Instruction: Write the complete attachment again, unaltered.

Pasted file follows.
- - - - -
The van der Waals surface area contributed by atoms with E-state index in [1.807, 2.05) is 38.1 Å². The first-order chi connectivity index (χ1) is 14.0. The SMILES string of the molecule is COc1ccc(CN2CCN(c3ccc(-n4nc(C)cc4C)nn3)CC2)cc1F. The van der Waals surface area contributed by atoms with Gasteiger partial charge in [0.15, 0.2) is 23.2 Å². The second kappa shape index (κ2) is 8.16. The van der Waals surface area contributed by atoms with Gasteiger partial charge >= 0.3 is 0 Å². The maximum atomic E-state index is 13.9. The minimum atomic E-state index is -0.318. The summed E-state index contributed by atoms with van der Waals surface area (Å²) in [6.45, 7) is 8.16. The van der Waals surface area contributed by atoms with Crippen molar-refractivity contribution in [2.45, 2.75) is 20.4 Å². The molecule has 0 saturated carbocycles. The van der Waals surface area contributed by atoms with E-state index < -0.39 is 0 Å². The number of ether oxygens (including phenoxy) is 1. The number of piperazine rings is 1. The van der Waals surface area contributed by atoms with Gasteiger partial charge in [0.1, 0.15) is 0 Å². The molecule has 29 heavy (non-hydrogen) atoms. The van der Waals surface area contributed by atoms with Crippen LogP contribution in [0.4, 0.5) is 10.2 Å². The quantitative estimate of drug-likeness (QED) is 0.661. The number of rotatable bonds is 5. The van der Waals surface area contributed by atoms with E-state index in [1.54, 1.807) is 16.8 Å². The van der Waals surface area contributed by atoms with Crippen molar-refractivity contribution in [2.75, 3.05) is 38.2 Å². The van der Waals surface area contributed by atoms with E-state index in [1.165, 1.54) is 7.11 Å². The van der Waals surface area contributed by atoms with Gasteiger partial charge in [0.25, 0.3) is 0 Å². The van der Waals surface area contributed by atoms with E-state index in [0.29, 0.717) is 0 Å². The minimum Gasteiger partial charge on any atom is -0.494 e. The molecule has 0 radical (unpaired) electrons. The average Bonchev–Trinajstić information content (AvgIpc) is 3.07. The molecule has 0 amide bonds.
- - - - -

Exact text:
The van der Waals surface area contributed by atoms with E-state index in [1.807, 2.05) is 38.1 Å². The first-order chi connectivity index (χ1) is 14.0. The SMILES string of the molecule is COc1ccc(CN2CCN(c3ccc(-n4nc(C)cc4C)nn3)CC2)cc1F. The van der Waals surface area contributed by atoms with Gasteiger partial charge in [0.15, 0.2) is 23.2 Å². The second kappa shape index (κ2) is 8.16. The van der Waals surface area contributed by atoms with Gasteiger partial charge >= 0.3 is 0 Å². The maximum atomic E-state index is 13.9. The minimum atomic E-state index is -0.318. The summed E-state index contributed by atoms with van der Waals surface area (Å²) in [6.45, 7) is 8.16. The van der Waals surface area contributed by atoms with Crippen molar-refractivity contribution in [2.45, 2.75) is 20.4 Å². The molecule has 0 saturated carbocycles. The van der Waals surface area contributed by atoms with E-state index < -0.39 is 0 Å². The number of ether oxygens (including phenoxy) is 1. The number of piperazine rings is 1. The van der Waals surface area contributed by atoms with Gasteiger partial charge in [0.1, 0.15) is 0 Å². The molecule has 29 heavy (non-hydrogen) atoms. The van der Waals surface area contributed by atoms with Crippen LogP contribution in [0.4, 0.5) is 10.2 Å². The quantitative estimate of drug-likeness (QED) is 0.661. The number of rotatable bonds is 5. The van der Waals surface area contributed by atoms with E-state index in [1.54, 1.807) is 16.8 Å². The van der Waals surface area contributed by atoms with Crippen molar-refractivity contribution in [2.75, 3.05) is 38.2 Å². The van der Waals surface area contributed by atoms with E-state index in [1.165, 1.54) is 7.11 Å². The van der Waals surface area contributed by atoms with Gasteiger partial charge in [0.25, 0.3) is 0 Å². The van der Waals surface area contributed by atoms with E-state index in [0.29, 0.717) is 0 Å². The minimum Gasteiger partial charge on any atom is -0.494 e. The molecule has 0 radical (unpaired) electrons. The average Bonchev–Trinajstić information content (AvgIpc) is 3.07. The molecule has 0 amide bonds.